Three types of access control systems

building access controlThere are various types of access control systems for different kinds of environments and operations. Understanding the following types of systems can assist your organization in determining what system or combination of systems will be best suited to your requirements.


Role-Based Access Control (RBAC)

If you’re looking for the most popular type of access control system, the Role-Based Access Control is the option. The RBAC is very commonly used in households, but it is also quickly gaining popularity with businesses. These systems are less restrictive than Managed Access Control, but they offer more customization than Discretionary Access Control systems. Primary features offered by RBAC allow permissions to be assigned to roles and times of the day. For example, a manager can be given more access permissions than an assistant manager.


Managed Access Control (MAC)

Managed Access Control (MAC) systems provide a more rigid approach that is commonly useful for organizations dealing with highly confidential or classified data like military or government agencies. As the most restrictive option for access control, MAC only gives control and management to the system owner or administrator. But settings are programmed into the system. An administrator cannot go around these parameters, restricting the system administrator from permitting or denying access. These are accountability measures built into the MAC system. Every user in the MAC systems is categorized based on their permissions wholly relative to their role.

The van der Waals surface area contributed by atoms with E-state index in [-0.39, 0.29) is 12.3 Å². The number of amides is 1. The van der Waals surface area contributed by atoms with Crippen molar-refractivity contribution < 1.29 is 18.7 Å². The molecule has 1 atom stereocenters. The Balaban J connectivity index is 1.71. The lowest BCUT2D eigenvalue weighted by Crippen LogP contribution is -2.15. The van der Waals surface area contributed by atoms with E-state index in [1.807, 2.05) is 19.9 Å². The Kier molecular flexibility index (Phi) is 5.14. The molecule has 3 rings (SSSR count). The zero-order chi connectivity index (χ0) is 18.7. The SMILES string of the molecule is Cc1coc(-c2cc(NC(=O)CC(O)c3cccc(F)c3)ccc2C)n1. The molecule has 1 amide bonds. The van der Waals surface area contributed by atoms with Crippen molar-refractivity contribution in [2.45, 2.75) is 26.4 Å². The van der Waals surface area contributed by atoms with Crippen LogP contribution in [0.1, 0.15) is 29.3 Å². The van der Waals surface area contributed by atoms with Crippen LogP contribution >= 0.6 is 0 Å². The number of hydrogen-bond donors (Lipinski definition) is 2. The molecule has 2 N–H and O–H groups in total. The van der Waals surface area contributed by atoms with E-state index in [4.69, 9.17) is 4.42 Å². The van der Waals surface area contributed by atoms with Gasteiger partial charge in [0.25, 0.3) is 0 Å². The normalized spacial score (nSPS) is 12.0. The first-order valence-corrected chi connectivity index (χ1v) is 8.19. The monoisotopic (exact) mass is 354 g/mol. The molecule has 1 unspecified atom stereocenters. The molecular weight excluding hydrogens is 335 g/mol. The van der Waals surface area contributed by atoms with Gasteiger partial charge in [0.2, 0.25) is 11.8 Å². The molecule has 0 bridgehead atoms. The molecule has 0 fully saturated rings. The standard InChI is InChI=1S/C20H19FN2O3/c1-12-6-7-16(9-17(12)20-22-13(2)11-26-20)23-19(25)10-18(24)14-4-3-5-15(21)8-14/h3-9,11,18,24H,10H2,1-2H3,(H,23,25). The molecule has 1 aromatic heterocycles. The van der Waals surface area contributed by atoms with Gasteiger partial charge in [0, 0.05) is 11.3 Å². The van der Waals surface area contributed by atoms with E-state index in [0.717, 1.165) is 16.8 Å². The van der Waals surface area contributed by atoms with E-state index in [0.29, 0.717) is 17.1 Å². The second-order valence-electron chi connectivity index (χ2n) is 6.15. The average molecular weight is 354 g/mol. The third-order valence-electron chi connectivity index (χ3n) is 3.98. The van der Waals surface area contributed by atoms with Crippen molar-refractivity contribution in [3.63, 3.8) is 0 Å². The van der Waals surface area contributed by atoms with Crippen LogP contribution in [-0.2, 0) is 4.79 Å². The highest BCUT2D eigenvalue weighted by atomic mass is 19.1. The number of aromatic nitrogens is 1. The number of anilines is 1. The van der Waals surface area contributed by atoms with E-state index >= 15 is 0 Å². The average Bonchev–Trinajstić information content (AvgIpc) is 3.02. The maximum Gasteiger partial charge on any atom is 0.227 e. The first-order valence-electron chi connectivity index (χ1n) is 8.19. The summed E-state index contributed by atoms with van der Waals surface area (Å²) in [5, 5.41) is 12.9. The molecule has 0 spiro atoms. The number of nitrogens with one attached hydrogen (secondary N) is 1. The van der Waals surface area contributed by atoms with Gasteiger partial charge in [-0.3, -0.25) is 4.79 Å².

Discretionary Access Control (DAC)

The least restrictive access control system is the Discretionary Access Control (DAC). A great deal of flexibility in this system allows administrators to be changed to another person easily, and this administrator has full access to create permissions. DAC is simple and easy to use, but permissions cannot be assigned based on an employee’s role.



The primary components of access control systems

Access control systems are comprised of a few core functions that produce an integrated and automated set of security resources. The core components consist of the access control panel, lock, tag, and tag reader. Below is a more detailed explanation of each component.


Access control panel

keycard access control systemThis is the primary controller of an access system. The panel takes in data from the reader, translates the encryption, and verifies the data against what is loaded into the system. If the data received matches with the data in the system, a lock would open and grant access.



This is an electrical version of the traditional lock. It is operated by the access control panel to permit or deny entry.



A tag essentially replaces the mechanical key with a different physical item such as a fob, keycard, or a credential that can be programmed into a smartphone. Using radio frequency identification (RFID), the tags send digital signals to the access control panel. These tags offer an administrator a great deal of range to make alterations, granting the ability to change permissions from a remote position. In addition to the physical tags, a biometric signature can also be used, such as a hand, thumb, or face scan.


Tag reader

The reader is equipped with an antenna that can receive information from a tag and transmit it to the access control panel. Readers can be installed on either side of a door to regulate entry and exit.



Parting Words on Access Control Systems

At WFX Fire, Lock, & Security, we are committed to ensuring you have the most reliable and trustworthy resources for building and door access control systems.


Our team can guarantee that your installation is conducted with the utmost professionalism. We can also provide maintenance to ensure your systems keep you secure in the long run.


You can schedule a consultation or call us today at 855-WFX-1978.